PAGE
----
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Tim Burton Filmography: His early works as a filmmaker (1971 to 1990)

Filmmaker Tim Burton is widely known for his dark, quirky, and expressionist films.

Early on, Tim Burton’s exposure to classic horror movies reflected the kind of works he would eventually do as a Hollywood filmmaker.

His early career was filled with luck and opportunities, but not necessarily inspiring and fulfilling ones for the young, promising artist. He hailed from Burbank, California, an area where many television and movie studios are located. He received a Disney scholarship to attend the California Institute of the Arts (CalArts). His first job was with Disney. However, struggle was always imminent, especially during his early career. Although he was able to work on his own personal projects while working as a mainstream animator, his actual job of drawing sweet Disney characters was not within his artistic sensibilities. His personal works didn’t get released by Disney as they were judged to be unsuitable for children.

For his years of artistic struggles as a young professional, what kept him in the media industry were his unique taste that made him stand out and his passion for telling stories. As more people saw his earlier films, the talented artist soon received the break he needed to shoot films that were within his domain and his interests.

“The Island of Doctor Agor” (1971)

Burton was 13 years old when he made this Super 8mm film, an adaptation of the classic H.G. Wells story entitled “The Island of Doctor Moreau.” This short film was filmed around Burbank and other nearby areas around California.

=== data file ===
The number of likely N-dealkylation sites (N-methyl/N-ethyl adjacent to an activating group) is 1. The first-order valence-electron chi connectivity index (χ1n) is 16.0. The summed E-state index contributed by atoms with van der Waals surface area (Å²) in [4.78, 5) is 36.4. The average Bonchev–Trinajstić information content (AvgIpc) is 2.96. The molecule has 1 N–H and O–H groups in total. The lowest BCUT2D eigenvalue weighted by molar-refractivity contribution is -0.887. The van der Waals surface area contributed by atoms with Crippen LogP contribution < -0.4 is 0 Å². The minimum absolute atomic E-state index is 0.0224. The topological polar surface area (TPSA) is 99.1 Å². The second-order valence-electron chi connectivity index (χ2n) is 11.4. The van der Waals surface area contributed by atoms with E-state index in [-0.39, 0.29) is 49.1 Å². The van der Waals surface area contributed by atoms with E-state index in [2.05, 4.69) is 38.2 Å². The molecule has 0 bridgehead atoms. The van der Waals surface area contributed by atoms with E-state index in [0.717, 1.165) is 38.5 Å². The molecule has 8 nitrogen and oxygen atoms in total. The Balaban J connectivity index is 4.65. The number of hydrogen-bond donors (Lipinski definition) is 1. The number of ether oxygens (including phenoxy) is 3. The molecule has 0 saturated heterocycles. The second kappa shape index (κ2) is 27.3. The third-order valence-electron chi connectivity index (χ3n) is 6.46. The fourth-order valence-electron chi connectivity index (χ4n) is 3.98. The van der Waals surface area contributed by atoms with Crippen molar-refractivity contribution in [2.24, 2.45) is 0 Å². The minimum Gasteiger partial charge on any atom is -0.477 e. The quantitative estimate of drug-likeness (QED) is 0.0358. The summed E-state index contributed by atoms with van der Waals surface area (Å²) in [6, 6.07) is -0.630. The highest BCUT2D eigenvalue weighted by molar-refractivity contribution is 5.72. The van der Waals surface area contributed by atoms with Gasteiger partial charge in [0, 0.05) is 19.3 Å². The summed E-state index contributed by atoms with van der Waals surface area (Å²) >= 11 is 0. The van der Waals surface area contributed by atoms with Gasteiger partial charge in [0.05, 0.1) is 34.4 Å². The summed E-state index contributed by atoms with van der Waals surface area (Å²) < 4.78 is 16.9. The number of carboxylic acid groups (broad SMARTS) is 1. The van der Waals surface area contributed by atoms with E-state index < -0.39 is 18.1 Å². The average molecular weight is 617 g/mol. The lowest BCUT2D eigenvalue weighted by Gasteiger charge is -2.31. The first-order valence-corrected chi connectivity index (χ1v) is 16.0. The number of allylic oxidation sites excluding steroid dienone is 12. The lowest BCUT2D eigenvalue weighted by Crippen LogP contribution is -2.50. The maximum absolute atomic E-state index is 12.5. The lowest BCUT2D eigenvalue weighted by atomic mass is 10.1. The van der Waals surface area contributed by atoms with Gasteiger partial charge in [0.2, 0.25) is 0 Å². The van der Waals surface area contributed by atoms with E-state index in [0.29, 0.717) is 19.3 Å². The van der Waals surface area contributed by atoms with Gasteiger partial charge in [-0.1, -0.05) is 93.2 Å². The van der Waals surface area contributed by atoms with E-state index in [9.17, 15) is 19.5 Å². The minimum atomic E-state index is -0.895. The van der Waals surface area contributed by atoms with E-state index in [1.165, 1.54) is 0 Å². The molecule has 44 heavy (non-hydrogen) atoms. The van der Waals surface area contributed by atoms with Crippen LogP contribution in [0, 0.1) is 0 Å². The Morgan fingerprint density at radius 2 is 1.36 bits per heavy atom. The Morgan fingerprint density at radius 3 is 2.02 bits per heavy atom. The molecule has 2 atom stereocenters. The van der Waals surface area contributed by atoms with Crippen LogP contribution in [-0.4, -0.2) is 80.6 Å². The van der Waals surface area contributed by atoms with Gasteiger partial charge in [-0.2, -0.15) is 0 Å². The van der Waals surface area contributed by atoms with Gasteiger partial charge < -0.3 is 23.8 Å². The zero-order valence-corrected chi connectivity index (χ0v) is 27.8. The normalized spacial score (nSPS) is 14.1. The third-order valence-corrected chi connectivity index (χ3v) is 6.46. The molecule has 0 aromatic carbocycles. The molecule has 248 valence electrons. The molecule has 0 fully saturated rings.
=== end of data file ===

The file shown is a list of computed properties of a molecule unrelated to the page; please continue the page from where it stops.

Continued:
“Stalk of the Celery” (1979)

Also known as the “Stalk of the Celery Monster,” Burton made this animated short while he was a student at the CalArts.

“Doctor of Doom” (1979)

Featuring a doctor’s creepy lab, this black-and-white animated short was shot when Burton was still a student. Another renowned filmmaker who was his classmate at CalArts during the late 70s, the Pixar director Brad Bird, starred in this film as Don Carlo.

“Hansel and Gretel” (1982)

Featuring some animation elements, this live-action short featured Japanese actors and striking set designs reminiscent of Burton’s later works for “Beetlejuice” and “Edward Scissorhands.” The story was a Japanese spoof of the fairy tale and its animation elements were also reminiscent of his later work for “Nightmare Before Christmas.” Shot during Burton’s employment at Disney, he made the film in between working on his professional Disney projects. “Hansel and Gretel” was aired at the Disney Channel, along with Burton’s animated short “Vincent.”

“Luau” (1982)

“Luau” explored the tale of a quirky party-going main character who met many other weird but interesting characters along the way.

“Vincent” (1982)

The story revolved around the boy named Vincent Malloy who dreamed of being just like Vincent Price. Losing himself in his macabre daydreams, this annoyed his mother. Vincent Price himself narrated this film.

“Frankenweenie” (1984)

Starring many famous names including Shelley Duvall, Daniel Stern, Barret Oliver, and Sofia Coppola, “Frankenweenie” delves around the tale of young Victor’s pet dog Sparky who gets hit by a car, then Victor decides to bring him back to life. Although not recognized for original release by Disney after Burton utilized the company’s resources to create the film (it was scheduled for release on the same program as the 1984 re-release of the 1940 film “Pinocchio,” but pulled out after test screenings upset children), Disney finally released its censored version on VHS format by the time Burton‘s filmmaking career already took off in Hollywood. In the 1993 release of “The Nightmare Before Christmas,” the first uncensored copy of “Frankenweenie” was also released in home video.